Nokia has won a court injunction banning HTC from using microphone components in its flagship HTC One smartphones.
It will create more headaches for the Taiwan-based firm, which has struggled with component shortages.
Nokia said it had taken apart the HTC One and found the high-amplitude audio-capture technology was the same as its own.
HTC said it would be looking for alternatives "immediately".
The ruling made by the Amsterdam District Court is effective until March 2014 and will prevent STMicro, which sells the parts, from offering them to HTC for sale.
The court found the parts had been invented by Nokia and manufactured exclusively for the Finnish company's phones.
Nokia said: "HTC has no licence or authorisation from Nokia to use these microphones or the Nokia technologies from which they have been developed.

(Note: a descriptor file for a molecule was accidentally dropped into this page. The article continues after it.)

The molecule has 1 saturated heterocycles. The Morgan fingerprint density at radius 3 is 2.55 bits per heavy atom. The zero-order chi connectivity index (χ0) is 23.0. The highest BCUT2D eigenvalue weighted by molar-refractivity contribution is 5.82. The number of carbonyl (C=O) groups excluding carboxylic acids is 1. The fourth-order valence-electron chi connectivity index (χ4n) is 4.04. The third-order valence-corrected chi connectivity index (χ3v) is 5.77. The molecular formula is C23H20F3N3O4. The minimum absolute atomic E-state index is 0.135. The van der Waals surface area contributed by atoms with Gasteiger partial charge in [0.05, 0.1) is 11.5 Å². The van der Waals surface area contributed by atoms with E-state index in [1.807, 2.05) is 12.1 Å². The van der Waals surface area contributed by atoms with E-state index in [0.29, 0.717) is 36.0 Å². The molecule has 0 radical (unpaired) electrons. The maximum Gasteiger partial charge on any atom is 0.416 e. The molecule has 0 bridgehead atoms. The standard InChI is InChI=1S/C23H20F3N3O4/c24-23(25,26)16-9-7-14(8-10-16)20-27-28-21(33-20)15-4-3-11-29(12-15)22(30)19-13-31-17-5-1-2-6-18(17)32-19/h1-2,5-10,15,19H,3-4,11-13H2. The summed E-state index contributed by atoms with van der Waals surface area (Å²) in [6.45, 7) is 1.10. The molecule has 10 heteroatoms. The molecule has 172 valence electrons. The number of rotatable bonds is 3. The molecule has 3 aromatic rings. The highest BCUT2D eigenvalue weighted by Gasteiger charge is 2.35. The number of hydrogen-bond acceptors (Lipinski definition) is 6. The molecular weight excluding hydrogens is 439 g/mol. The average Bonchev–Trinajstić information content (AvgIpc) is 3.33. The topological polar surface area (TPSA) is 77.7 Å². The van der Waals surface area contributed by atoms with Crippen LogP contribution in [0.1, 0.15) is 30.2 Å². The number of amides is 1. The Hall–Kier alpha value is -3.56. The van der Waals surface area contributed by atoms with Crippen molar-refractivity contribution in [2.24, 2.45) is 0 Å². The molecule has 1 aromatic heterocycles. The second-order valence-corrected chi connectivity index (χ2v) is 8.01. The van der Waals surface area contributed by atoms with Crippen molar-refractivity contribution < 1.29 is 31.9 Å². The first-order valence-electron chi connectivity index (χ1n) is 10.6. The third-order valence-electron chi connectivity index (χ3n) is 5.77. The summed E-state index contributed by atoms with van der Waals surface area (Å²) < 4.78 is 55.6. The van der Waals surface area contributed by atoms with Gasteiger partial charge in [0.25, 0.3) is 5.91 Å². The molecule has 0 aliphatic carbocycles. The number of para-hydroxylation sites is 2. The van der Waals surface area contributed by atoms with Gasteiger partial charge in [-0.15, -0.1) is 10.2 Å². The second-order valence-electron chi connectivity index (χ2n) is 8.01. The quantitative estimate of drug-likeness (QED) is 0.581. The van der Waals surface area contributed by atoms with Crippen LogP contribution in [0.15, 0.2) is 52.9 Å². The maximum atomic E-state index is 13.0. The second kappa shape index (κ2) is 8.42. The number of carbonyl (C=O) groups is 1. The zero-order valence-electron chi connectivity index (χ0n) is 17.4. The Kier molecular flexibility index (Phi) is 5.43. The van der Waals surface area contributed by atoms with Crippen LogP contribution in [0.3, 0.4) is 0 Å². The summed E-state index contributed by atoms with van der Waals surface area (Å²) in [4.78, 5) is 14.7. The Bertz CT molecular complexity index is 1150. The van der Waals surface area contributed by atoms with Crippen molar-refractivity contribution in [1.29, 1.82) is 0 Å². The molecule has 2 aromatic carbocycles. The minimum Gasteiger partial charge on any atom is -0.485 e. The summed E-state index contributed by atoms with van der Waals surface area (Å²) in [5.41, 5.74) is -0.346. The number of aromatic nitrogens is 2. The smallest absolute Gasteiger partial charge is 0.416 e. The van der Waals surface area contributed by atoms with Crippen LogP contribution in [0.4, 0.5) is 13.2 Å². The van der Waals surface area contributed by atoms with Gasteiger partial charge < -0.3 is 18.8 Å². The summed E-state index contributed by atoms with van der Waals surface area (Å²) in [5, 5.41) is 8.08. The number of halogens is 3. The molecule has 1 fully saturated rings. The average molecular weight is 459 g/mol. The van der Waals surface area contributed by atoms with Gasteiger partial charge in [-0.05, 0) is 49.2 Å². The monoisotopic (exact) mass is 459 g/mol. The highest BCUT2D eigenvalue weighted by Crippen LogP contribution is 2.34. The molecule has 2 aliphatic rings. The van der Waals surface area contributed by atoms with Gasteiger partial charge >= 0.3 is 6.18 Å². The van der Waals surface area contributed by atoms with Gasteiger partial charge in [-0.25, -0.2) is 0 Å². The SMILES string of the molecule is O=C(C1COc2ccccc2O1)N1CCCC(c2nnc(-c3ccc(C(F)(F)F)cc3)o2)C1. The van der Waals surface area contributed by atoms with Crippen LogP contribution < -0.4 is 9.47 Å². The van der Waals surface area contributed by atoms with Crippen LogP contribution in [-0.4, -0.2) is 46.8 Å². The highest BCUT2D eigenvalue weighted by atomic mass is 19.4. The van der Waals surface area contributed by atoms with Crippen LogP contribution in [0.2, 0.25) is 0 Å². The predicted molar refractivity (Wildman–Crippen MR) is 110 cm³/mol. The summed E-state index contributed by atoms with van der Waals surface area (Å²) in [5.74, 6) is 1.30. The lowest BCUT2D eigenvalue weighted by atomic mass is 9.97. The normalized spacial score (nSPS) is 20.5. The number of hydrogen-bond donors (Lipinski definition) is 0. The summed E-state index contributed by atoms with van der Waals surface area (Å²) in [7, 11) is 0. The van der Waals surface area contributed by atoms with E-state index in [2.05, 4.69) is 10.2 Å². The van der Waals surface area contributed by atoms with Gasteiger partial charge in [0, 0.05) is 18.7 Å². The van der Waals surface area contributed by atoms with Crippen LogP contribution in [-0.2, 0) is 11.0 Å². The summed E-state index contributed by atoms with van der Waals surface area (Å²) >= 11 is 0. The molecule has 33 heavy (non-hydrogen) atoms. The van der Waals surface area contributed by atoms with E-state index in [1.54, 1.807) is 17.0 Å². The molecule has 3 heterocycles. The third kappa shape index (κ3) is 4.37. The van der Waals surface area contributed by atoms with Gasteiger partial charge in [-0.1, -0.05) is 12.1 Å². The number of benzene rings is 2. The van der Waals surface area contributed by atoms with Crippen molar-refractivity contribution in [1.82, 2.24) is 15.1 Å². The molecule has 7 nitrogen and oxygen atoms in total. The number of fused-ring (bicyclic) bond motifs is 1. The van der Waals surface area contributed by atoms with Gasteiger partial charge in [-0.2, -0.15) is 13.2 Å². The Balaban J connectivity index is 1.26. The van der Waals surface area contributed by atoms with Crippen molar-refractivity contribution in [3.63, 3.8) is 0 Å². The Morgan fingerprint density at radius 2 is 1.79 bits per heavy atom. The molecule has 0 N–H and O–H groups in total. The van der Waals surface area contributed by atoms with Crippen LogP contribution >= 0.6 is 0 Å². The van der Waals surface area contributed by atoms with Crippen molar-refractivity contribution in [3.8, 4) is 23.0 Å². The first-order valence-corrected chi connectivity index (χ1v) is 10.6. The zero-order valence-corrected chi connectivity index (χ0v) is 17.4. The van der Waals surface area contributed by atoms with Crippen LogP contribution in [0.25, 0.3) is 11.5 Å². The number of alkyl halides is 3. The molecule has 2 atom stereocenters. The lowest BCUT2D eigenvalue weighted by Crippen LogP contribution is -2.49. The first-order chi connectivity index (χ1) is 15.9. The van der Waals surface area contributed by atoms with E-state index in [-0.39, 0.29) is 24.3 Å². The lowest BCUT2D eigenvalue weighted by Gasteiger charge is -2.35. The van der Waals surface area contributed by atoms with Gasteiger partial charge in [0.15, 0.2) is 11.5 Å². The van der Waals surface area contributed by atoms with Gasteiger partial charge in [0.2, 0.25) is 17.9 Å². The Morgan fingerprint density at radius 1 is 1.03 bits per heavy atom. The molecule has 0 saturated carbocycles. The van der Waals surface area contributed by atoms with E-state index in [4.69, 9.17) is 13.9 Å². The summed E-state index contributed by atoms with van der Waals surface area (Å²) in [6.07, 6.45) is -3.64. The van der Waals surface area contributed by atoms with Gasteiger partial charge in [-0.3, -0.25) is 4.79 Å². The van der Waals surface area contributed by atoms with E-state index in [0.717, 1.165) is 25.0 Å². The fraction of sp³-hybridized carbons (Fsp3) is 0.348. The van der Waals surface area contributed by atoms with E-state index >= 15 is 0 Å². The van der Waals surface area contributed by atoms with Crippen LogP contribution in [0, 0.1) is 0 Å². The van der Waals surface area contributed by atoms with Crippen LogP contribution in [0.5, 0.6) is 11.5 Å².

"The injunction prevents STMicroelectronics from selling the microphones to anyone except us, anywhere in the world, until 1 March 2014. Its scope is not restricted to the Netherlands.
"The HAAC [high amplitude audio capture] technology used in these microphones is Nokia's and there is no alternate supplier."
In a statement, HTC said it was disappointed by the decision.
"We are considering whether it will have any impact on our business and we will explore alternative solutions immediately," it said.
A spokesman for STMicro - which has its headquarters in Geneva - said his company planned to challenge the ruling.
"A decision has been rendered by the Amsterdam Court, prohibiting ST to sell a specific microphone on the open market," he said.
"ST intends to appeal this decision. In the meantime, ST is ready to propose alternative solutions."